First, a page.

Are you letting online leads go cold?
In particular, I wrote of their tardiness in responding to online leads. Well, it seems this is still a problem – only the other week one of my coaching clients told me about his dealings with a prestigious car brand. He contacted a dealership to arrange a test drive, only to have someone get back to him seven weeks later – well and truly after he had bought another car from another brand.
The feedback I received from car industry sources in 2010 was that if a warm online lead was not followed up within six hours, it were lost to that dealer. How things have changed. This isn’t just an issue for car dealerships; it’s now an issue for any business generating online customers leads. Harvard has highlighted this issue in an article, The short life of online sales leads.
So are you confident your company is effectively handling potential customers’ online queries? Think hard. Harvard research shows most companies are not responding nearly fast enough.
This issue is not just a problem for automotive sales; it seems to be an issue for software, healthcare, banking and financial services, professional services and many other industries. With many companies now using the internet and other associated technology to generate warm customer leads via ‘push-and-pull’ prospecting strategies such as direct and targeted online advertising, discussion groups, community forums and the like, as well as online brokers offering consumers group-buying opportunities and access to a range of companies in the B2B and B2C space, warm lead generation has never been hotter. New businesses are emerging to help other companies turn leads into sales by providing technology and services that help maximize this space.
However despite all of these wonderful sales opportunities, the sad news is that many of these warm and hot leads never get followed up by the salespeople and companies who seek them out in the first place.
Harvard’s research shows many organisations are too slow to follow up these leads.
“We audited 2,241 US companies, measuring how long each took to respond to a web-generated test lead. Although 37% responded to the lead within an hour, and 16% responded within one to 24 hours, 24% took more than 24 hours — and 23% of the companies never responded at all,” the report states.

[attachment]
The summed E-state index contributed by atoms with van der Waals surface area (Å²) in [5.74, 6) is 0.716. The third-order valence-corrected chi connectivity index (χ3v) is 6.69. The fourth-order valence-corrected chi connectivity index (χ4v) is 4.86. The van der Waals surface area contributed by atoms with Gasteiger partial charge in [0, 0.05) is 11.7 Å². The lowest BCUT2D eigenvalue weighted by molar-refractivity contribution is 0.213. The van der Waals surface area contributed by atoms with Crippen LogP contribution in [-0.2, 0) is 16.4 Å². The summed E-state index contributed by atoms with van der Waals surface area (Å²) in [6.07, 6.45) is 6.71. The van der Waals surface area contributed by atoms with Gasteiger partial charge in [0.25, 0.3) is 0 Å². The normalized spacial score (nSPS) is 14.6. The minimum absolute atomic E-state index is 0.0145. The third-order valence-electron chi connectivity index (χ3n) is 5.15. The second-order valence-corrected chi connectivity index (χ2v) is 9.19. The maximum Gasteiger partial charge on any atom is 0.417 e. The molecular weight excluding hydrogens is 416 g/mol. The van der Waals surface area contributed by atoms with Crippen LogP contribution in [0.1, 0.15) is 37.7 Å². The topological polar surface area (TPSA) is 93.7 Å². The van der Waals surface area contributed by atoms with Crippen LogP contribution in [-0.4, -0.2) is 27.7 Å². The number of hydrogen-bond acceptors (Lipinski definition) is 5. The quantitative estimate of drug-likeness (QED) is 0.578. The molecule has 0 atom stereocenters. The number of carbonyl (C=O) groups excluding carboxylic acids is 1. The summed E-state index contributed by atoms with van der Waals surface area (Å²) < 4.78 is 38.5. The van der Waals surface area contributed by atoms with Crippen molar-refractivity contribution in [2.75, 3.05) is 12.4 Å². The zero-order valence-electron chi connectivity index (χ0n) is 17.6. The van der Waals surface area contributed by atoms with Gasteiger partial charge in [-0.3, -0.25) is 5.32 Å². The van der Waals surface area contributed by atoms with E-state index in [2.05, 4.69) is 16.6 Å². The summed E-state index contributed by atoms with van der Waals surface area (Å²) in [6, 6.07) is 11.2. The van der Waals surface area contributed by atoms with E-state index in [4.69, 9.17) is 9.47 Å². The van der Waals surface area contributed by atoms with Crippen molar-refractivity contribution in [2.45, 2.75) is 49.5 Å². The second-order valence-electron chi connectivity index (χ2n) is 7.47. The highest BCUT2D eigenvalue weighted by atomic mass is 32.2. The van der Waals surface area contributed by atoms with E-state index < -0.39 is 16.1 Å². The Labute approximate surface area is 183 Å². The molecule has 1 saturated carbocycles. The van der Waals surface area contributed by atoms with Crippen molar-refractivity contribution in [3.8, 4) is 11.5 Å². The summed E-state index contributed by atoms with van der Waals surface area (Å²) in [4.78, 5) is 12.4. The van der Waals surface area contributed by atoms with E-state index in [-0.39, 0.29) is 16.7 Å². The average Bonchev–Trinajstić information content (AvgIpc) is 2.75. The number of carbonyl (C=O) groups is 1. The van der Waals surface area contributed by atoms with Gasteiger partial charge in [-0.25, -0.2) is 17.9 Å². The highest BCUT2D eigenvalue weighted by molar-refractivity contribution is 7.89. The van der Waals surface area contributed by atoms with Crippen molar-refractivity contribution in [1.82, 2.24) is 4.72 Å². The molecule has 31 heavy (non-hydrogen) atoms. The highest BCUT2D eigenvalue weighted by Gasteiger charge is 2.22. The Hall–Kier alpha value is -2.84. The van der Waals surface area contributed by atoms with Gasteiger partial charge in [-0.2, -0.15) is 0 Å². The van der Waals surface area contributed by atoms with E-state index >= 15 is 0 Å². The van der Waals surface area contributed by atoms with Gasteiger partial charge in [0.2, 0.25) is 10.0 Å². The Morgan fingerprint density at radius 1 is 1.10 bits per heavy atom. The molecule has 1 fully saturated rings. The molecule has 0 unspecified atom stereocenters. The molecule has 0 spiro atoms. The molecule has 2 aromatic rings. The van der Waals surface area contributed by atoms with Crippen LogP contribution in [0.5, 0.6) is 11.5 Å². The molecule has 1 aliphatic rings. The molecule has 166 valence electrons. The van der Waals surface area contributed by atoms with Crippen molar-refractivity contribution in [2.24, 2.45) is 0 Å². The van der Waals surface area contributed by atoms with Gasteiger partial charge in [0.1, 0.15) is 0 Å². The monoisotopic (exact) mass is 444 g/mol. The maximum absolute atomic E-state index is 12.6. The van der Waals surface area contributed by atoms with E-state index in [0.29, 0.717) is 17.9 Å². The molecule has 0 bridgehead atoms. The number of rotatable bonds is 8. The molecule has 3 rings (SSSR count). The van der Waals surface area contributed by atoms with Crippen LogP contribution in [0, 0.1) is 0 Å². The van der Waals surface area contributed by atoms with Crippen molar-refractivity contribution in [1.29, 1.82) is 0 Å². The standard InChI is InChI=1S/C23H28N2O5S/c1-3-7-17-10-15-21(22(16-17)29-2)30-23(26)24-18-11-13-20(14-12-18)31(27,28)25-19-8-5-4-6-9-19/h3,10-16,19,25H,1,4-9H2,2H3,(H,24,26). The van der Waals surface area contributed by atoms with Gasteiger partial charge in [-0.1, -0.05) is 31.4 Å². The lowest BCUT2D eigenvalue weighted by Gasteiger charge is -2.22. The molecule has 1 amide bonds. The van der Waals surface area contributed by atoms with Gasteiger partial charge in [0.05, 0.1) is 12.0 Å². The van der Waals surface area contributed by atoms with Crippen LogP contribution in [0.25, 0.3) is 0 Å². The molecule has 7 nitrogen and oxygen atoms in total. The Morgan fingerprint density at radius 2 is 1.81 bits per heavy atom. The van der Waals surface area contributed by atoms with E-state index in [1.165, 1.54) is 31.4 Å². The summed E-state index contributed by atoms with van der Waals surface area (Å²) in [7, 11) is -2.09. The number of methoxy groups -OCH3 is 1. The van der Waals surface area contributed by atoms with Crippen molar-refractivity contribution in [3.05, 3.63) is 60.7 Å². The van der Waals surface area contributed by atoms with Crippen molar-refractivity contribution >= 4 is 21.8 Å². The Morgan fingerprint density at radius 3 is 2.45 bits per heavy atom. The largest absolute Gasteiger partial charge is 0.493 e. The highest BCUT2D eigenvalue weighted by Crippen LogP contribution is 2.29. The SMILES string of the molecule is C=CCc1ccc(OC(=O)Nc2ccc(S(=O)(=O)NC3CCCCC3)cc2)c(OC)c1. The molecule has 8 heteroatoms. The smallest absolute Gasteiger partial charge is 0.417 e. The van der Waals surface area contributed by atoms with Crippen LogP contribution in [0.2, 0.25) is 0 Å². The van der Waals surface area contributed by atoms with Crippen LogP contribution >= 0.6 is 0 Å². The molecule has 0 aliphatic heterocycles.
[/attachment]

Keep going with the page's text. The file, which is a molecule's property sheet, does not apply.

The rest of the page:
The average response time, among companies that responded within 30 days, was 42 hours.
“These results are especially shocking given how quickly online leads go cold — a phenomenon we explored in a separate study, which involved 1.25 million sales leads received by 29 B2C and 13 B2B companies in the US. Firms that tried to contact potential customers within an hour of receiving a query were nearly seven times as likely to qualify the lead (which we defined as having a meaningful conversation with a key decision maker) as those that tried to contact the customer even an hour later — and more than 60 times as likely as companies that waited 24 hours or longer.”
This was a big wakeup call for Barrett as well. This research has certainly put us on notice because we are seeing a steady increase in the number of enquiries via the web. Have we missed the boat because we were too slow in responding to online leads? Probably in some instances, especially if we were out on assignment and working on other projects and do not get back to people quickly enough. Working out what is the right timeframe to follow up on is challenging and responding immediately can be problematic – for instance, receiving an overseas enquiry overnight for companies without a 24-hour helpdesk or customer service line.
So what do we need to do to capture these important sales opportunities?
If companies are making big investments in order to obtain customer interest from the internet and the expectation is that they should be responding at internet speed, why aren’t they? Harvard states: “Reasons include the practice of retrieving leads from CRM systems’ databases daily rather than continuously; sales forces focused on generating their own leads rather than reacting quickly to customer-driven signs of interest; and rules for distributing sales leads among agents and partners based on geography and 'fairness'.”
Harvard is conducting further research to better understand the causes and identify possible solutions. But it’s already evident that most sales organisations need new tools and processes to meet the demands of the online age. With companies making huge investments in online marketing and lead capture, we need to work out how we respond. Watch this space.
Remember, everybody lives by selling something.